Article

Accessing and Modifying Per-Device Data

Use HTTP commands to query and modify the per-device bits.

Overview

After you use the DeviceCheck APIs to generate an ephemeral token that identifies a device, your server uses HTTP POST commands to send requests to the query and update endpoints. The HTTP header field in each request must contain the authentication key you receive from Apple in a JSON web token (JWT). To create this token, you can use the same steps you use to create a provider authentication token for Apple Push Notification service (APNs); for details, see Communicate with APNs using authentication tokens.

Create the Payload for a Query Request

To query the bits, you create a JSON payload that contains the fields listed in the table below.

Field name

Type

Description

Required

device_token

String (must not contain line breaks)

Base 64–encoded representation of encrypted device information

Yes

transaction_id

String

Unique transaction identifier from the associated server

Yes

timestamp

Long

UTC timestamp from the associated server, in milliseconds since the Unix epoch

Yes

Here's an example of a payload included in a query request:

{
   "device_token" : "wlkCDA2Hy/CfrMqVAShs1BAR/0sAiuRIUm5jQg0a..."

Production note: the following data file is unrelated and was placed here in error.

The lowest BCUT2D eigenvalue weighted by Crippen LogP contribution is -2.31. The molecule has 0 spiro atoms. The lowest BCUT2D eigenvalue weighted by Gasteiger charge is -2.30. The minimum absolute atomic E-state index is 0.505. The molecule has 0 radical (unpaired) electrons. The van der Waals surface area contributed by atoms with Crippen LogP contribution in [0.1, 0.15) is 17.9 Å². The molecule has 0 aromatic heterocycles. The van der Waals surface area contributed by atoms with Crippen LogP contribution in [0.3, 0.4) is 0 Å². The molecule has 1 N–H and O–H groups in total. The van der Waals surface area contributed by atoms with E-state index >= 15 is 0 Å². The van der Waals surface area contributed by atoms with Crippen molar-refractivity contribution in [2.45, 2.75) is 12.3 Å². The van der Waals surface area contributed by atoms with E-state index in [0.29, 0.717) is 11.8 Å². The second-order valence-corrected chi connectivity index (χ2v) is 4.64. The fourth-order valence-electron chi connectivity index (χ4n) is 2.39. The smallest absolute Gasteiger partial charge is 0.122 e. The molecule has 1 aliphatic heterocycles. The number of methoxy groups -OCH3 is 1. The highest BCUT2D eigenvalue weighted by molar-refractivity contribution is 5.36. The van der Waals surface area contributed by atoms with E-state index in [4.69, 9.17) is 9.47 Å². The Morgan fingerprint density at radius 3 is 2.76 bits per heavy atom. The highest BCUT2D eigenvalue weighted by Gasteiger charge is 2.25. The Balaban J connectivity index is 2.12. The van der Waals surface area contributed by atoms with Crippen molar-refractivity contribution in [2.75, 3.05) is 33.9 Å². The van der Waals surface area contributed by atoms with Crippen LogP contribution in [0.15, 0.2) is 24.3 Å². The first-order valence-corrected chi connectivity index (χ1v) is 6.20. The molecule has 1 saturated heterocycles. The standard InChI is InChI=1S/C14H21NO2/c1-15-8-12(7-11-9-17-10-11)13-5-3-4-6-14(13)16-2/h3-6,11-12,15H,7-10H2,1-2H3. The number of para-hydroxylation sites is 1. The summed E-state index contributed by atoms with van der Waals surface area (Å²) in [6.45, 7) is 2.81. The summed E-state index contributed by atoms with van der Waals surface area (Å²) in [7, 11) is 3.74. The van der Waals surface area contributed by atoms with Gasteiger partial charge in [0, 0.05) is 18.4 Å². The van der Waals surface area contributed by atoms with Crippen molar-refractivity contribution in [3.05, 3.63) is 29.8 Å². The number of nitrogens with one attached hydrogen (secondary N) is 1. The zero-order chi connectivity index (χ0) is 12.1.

"transaction_id" : "5b737ca6-a4c7-488e-b928-8452960c4be9",
   "timestamp" : 1487716472000 
}

When your query request succeeds, you receive a response that contains the fields listed in the table below.

Field name

Type

Description

bit0

Boolean

The value of the first bit

bit1

Boolean

The value of the second bit

last_update_time

String

The date of the last modification, in YYYY-MM format

Create the Payload for an Update Request

To update the bits, you create a JSON payload that contains the fields listed in the table below.

Field name

Type

Description

Required

device_token

String (must not contain line breaks)

Base 64–encoded representation of encrypted device information

Yes

transaction_id

String

Unique transaction identifier from the associated server

Yes

timestamp

Long

UTC timestamp from the associated server, in milliseconds since the Unix epoch

Yes

bit0

Boolean

Value to set for the first bit

No

bit1

Boolean

Value to set for the second bit

No

Here's an example of a payload included in an update request:

{
   "device_token" : "wlkCDA2Hy/CfrMqVAShs1BAR/0sAiuRIUm5jQg0a..."
   "transaction_id" : "5b737ca6-a4c7-488e-b928-8452960c4be9",
   "timestamp" : 1487716472000,
   "bit0" : true,
   "bit1" : false 
}

If the update was successful, you receive the HTTP response code 200. For a full list of the response codes you can receive, see Understand the HTTP Response Codes.

Create the Payload for a Device Validation Request

To validate a device, you create a JSON payload that contains the fields listed in the table below.

Field name

Type

Description

Required

device_token

String (must not contain line breaks)

Base 64–encoded representation of encrypted device information

Yes

transaction_id

String